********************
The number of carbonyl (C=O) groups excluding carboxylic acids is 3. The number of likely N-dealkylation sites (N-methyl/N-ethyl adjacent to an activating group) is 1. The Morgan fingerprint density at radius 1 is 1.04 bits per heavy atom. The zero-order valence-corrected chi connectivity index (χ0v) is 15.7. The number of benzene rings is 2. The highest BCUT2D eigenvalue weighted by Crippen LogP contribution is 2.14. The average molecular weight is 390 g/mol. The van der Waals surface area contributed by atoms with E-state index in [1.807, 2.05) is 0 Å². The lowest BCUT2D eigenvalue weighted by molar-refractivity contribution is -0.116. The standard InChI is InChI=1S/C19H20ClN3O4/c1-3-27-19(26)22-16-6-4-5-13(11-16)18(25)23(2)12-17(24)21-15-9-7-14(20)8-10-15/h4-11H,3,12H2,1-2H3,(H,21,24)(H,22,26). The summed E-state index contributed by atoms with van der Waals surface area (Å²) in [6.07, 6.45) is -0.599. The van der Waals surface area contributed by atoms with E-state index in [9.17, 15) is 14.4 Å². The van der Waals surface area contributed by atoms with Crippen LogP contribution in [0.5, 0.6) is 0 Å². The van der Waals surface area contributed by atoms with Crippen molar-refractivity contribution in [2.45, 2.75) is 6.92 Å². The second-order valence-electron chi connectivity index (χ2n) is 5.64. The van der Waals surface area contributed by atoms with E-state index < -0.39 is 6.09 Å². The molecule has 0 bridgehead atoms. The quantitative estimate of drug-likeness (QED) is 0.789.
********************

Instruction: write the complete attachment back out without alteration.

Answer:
The number of carbonyl (C=O) groups excluding carboxylic acids is 3. The number of likely N-dealkylation sites (N-methyl/N-ethyl adjacent to an activating group) is 1. The Morgan fingerprint density at radius 1 is 1.04 bits per heavy atom. The zero-order valence-corrected chi connectivity index (χ0v) is 15.7. The number of benzene rings is 2. The highest BCUT2D eigenvalue weighted by Crippen LogP contribution is 2.14. The average molecular weight is 390 g/mol. The van der Waals surface area contributed by atoms with E-state index in [1.807, 2.05) is 0 Å². The lowest BCUT2D eigenvalue weighted by molar-refractivity contribution is -0.116. The standard InChI is InChI=1S/C19H20ClN3O4/c1-3-27-19(26)22-16-6-4-5-13(11-16)18(25)23(2)12-17(24)21-15-9-7-14(20)8-10-15/h4-11H,3,12H2,1-2H3,(H,21,24)(H,22,26). The summed E-state index contributed by atoms with van der Waals surface area (Å²) in [6.07, 6.45) is -0.599. The van der Waals surface area contributed by atoms with E-state index in [9.17, 15) is 14.4 Å². The van der Waals surface area contributed by atoms with Crippen LogP contribution in [0.5, 0.6) is 0 Å². The van der Waals surface area contributed by atoms with Crippen molar-refractivity contribution in [2.45, 2.75) is 6.92 Å². The second-order valence-electron chi connectivity index (χ2n) is 5.64. The van der Waals surface area contributed by atoms with E-state index < -0.39 is 6.09 Å². The molecule has 0 bridgehead atoms. The quantitative estimate of drug-likeness (QED) is 0.789.